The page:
fiction, photography

THE THICKET

Chris R-1-201 Image by Christine Renney

There was a wood directly behind the house and although Joseph had been living on the outskirts for almost a month he still had not ventured into this small but dense thicket. When he needed to make his way down into the village for supplies he would walk around it. There was a beaten track that began just beyond his garden and led straight into the trees but each time Joseph reached the edge and peered in he would find himself stalled and unable to take the next couple of steps. He could see that the path was very narrow and overgrown with bramble and gorse encroaching on either side and it seemed to him that it became even narrower as it disappeared into the darkness.

The others living on the outskirts were making use of the path. Joseph often noticed one of them pushing through the tangled branches and disappearing into them, or someone emerging head down and hunched over, laden with supplies. But once clear they would stretch and yawn, readjusting to the light and reacquainting themselves with the sky.
Just a few days ago one of these men had spotted Joseph watching from the window and, putting down his heavy bags, he had glared back. Looking down Joseph pretended to busy himself at the sink and when he raised his head again, the man was gone.

Following this incident Joseph began to imagine that the others were talking about him, that he was a topic of their discussion. He was sure they were perplexed as to why he continued to walk around, trudging in the wet grass of the meadow, rather than making use of the more direct path leading through the wood. Joseph was convinced they considered him a fool and were laughing at him. He began to keep his distance even more, as far as it was possible. But he continued with his chores, working in the gardens and chopping firewood and hauling supplies from the village. It took him a little longer but Joseph was working hard and doing his share and the others had no reason to complain.

Joseph has hardly slept in days. He creeps from the house and moves stealthily across the garden in the moonlight. Reaching the trees, he stands at the edge of the footpath. The others don’t use it after dark and certainly not at this late hour. Joseph is determined that tonight he will be able to do it, and steeling himself, he takes first one step and then another and suddenly he is walking through the wood. In fact, he is moving quite quickly, almost running and he can’t see but he can feel the brambles and the gorse brushing against his legs and pulling at his coat. And just as suddenly Joseph stumbles and he is down, flat on the ground. There are scratches on his hands and blood on his face and dirt in his mouth. But he isn’t hurt, not really, a little bruised maybe but no more than that and yet he can’t move. Joseph is now frozen to this spot and he wonders how far has he managed to come? Half way perhaps? But he suspects that it is considerably less than that.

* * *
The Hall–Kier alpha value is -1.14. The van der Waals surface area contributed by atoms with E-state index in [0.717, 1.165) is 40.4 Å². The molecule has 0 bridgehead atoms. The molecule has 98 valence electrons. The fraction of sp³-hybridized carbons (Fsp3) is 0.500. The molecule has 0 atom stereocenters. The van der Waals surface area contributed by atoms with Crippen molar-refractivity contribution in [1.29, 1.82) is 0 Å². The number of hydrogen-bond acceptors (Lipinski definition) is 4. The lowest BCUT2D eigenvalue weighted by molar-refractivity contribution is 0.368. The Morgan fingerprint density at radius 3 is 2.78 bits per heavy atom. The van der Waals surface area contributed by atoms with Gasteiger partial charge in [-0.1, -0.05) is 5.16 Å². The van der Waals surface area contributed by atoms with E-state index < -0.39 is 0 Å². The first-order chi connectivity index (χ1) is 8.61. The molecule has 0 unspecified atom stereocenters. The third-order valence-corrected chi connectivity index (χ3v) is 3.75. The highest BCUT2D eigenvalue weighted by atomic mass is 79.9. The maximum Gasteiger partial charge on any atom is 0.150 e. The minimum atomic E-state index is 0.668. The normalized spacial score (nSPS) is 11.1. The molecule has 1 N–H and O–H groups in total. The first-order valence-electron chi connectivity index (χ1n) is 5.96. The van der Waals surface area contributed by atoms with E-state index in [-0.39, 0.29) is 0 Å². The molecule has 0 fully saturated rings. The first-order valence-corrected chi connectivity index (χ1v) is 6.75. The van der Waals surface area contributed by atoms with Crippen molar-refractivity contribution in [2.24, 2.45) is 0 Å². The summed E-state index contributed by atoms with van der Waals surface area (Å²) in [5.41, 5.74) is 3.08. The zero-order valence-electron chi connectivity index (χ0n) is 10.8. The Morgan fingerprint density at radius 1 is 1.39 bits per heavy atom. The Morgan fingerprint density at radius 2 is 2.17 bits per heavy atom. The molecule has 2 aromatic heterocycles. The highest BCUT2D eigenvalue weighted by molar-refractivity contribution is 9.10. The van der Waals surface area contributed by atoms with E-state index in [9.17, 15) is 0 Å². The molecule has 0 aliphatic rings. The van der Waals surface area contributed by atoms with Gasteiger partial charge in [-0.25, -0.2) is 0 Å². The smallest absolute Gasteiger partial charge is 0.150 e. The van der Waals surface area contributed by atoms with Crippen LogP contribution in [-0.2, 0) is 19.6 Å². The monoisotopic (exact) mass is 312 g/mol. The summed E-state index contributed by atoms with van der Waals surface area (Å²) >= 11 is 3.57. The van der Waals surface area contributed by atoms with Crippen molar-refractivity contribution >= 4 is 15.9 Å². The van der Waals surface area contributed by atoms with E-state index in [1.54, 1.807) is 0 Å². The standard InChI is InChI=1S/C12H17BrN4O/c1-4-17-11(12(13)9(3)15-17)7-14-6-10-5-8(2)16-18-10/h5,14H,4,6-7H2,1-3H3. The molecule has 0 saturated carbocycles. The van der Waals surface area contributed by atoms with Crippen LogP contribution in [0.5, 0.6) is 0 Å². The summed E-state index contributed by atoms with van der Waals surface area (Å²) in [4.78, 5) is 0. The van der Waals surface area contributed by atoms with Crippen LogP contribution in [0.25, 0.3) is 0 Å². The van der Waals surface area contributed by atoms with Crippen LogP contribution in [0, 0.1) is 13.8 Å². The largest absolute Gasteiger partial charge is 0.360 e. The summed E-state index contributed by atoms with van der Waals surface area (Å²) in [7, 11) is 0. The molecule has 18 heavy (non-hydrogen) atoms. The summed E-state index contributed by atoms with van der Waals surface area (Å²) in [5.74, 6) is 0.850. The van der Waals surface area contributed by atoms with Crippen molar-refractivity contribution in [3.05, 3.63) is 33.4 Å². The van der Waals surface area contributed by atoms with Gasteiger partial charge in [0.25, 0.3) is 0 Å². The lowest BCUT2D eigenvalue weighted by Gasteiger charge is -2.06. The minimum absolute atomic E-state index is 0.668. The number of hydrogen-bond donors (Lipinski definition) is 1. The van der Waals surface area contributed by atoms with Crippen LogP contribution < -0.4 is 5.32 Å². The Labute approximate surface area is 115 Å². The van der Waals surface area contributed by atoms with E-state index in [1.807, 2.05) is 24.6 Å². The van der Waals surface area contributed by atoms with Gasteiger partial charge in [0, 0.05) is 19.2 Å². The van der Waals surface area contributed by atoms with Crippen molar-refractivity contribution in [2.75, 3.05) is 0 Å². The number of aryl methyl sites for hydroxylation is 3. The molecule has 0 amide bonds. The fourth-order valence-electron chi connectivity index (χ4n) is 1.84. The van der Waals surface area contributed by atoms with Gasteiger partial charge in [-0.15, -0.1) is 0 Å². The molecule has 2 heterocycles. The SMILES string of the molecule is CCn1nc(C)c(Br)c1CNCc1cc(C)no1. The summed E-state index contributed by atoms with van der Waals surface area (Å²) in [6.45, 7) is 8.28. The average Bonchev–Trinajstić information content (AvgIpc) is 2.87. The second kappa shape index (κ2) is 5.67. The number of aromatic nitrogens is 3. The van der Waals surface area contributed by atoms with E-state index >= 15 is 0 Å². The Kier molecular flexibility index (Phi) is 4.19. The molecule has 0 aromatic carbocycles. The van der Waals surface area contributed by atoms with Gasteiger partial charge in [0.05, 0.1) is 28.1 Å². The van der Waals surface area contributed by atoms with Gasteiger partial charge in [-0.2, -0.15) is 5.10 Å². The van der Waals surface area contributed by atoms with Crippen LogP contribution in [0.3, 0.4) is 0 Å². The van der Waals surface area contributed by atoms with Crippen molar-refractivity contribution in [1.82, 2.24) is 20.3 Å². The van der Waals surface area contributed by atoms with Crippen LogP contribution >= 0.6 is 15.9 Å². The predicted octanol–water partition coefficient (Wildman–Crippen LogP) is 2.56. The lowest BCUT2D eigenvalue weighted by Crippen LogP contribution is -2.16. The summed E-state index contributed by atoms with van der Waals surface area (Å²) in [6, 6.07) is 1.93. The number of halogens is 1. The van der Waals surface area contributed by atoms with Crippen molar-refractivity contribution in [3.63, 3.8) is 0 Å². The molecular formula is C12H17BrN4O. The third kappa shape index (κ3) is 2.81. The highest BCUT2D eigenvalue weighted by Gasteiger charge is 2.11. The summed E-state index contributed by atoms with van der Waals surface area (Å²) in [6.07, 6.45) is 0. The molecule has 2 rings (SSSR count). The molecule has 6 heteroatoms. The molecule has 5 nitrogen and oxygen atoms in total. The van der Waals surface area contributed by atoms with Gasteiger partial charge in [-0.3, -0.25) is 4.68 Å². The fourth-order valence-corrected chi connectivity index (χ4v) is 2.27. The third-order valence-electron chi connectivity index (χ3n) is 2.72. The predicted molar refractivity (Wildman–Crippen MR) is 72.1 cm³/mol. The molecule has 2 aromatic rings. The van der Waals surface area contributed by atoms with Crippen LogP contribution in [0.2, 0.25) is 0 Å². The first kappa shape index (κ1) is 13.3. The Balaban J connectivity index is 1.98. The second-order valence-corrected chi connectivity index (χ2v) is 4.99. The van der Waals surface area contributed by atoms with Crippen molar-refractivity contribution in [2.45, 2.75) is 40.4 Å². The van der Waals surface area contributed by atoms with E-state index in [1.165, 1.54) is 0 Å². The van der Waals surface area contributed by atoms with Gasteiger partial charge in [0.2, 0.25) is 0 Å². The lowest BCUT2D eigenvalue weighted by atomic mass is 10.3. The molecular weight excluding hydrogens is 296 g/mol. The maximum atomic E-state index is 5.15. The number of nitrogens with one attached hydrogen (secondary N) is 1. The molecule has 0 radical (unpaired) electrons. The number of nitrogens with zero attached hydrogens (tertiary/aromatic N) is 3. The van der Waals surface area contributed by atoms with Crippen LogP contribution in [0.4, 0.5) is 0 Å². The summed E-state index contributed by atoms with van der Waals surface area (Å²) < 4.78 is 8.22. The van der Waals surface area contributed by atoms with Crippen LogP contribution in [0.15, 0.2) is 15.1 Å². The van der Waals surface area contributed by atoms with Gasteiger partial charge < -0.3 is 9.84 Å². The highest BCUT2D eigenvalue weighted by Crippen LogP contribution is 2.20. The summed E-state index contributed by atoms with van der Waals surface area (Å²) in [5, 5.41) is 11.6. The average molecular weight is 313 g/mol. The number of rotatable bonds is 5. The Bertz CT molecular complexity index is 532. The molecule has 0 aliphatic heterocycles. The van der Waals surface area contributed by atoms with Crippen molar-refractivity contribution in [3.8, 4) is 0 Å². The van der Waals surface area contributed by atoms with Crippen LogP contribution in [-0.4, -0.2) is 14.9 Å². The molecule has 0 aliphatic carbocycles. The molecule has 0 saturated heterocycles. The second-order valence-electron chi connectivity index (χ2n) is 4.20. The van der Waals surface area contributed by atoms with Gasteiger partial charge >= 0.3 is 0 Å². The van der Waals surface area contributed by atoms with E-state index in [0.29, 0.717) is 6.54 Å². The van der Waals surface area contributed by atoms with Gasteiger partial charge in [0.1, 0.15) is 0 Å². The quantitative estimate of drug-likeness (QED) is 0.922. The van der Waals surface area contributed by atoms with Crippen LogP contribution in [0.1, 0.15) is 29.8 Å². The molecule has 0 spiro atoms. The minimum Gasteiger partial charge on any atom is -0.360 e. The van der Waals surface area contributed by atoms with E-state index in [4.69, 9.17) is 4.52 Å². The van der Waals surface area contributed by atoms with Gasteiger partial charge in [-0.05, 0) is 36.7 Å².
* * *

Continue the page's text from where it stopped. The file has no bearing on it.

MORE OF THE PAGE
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life, poetry, prosetry, Uncategorized

Statues in the dark

the scream

Where do depressed people go

When the entire world suddenly feels as they do?

Back to their room, where one voice says – take them up on their offer

make a phone call

but the other voice knows they will not because

when you feel that down the last thing you can do is talk.

Where do depressed people go

when the entire world suddenly feels as they do?

Outside to empty streets / not reminded of what they fail to achieve

the silence, a balm on fevered emotion

for everyone judges what they cannot see

as others watch Pandemic movies behind closed curtains

the sad roam in search of meaning.

Where do depressed people go

when the entire world suddenly feels as they do?

they’re told it’s a disease as much as a broken arm yet

judgement is always a cudgel just one step away

even lovers rebuke and ask; Why can’t you get out of your head?

Do something helpful for a change, instead of navel gazing?

or worse, say nothing, ignore, over it, worn out

few can handle a season with dysmorphia.

Where do depressed people go

when the entire world suddenly feels they do?

For a quarantined period, it can even feel like fun

nothing of the permanency, nothing of that locked in sensation

pervading senses, shutting down, until all the dreams you had

are dust and ash on floor, you can’t even get out of bed, to brush your hair

or walk the dog, this inertia isn’t laziness, it’s a switching off

of life’s impulse and so the bulb dims eternal.

Where do depressed people go

When the entire world suddenly feels as they do?